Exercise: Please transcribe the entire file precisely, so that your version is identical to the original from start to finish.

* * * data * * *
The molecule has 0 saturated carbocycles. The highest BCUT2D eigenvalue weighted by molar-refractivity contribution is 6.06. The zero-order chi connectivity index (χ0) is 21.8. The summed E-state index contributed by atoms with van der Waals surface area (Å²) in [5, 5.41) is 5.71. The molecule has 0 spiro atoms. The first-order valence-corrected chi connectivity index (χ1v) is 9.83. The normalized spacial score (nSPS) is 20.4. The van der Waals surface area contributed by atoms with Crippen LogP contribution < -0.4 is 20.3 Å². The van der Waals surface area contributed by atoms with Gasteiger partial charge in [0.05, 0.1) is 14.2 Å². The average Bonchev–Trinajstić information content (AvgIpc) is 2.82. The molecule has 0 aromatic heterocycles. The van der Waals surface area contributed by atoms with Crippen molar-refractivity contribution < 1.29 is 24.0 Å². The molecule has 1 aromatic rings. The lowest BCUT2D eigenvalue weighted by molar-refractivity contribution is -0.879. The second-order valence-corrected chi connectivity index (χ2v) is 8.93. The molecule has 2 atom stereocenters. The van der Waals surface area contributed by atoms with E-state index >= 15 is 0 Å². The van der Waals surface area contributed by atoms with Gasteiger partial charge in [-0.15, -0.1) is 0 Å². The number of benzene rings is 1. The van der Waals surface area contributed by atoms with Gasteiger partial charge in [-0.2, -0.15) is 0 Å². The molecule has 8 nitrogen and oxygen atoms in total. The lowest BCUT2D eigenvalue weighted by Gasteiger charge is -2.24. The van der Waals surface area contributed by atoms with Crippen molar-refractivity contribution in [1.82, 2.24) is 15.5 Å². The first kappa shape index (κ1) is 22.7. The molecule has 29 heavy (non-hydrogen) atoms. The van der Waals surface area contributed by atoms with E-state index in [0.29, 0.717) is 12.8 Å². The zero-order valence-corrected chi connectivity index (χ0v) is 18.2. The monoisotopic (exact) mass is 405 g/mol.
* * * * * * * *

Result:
The molecule has 0 saturated carbocycles. The highest BCUT2D eigenvalue weighted by molar-refractivity contribution is 6.06. The zero-order chi connectivity index (χ0) is 21.8. The summed E-state index contributed by atoms with van der Waals surface area (Å²) in [5, 5.41) is 5.71. The molecule has 0 spiro atoms. The first-order valence-corrected chi connectivity index (χ1v) is 9.83. The normalized spacial score (nSPS) is 20.4. The van der Waals surface area contributed by atoms with Crippen LogP contribution < -0.4 is 20.3 Å². The van der Waals surface area contributed by atoms with Gasteiger partial charge in [0.05, 0.1) is 14.2 Å². The average Bonchev–Trinajstić information content (AvgIpc) is 2.82. The molecule has 0 aromatic heterocycles. The van der Waals surface area contributed by atoms with Crippen molar-refractivity contribution < 1.29 is 24.0 Å². The molecule has 1 aromatic rings. The lowest BCUT2D eigenvalue weighted by molar-refractivity contribution is -0.879. The second-order valence-corrected chi connectivity index (χ2v) is 8.93. The molecule has 2 atom stereocenters. The van der Waals surface area contributed by atoms with E-state index >= 15 is 0 Å². The van der Waals surface area contributed by atoms with Gasteiger partial charge in [-0.15, -0.1) is 0 Å². The number of benzene rings is 1. The van der Waals surface area contributed by atoms with Gasteiger partial charge in [-0.2, -0.15) is 0 Å². The molecule has 8 nitrogen and oxygen atoms in total. The lowest BCUT2D eigenvalue weighted by Gasteiger charge is -2.24. The van der Waals surface area contributed by atoms with Crippen molar-refractivity contribution in [1.82, 2.24) is 15.5 Å². The first kappa shape index (κ1) is 22.7. The molecule has 29 heavy (non-hydrogen) atoms. The van der Waals surface area contributed by atoms with E-state index in [0.29, 0.717) is 12.8 Å². The zero-order valence-corrected chi connectivity index (χ0v) is 18.2. The monoisotopic (exact) mass is 405 g/mol.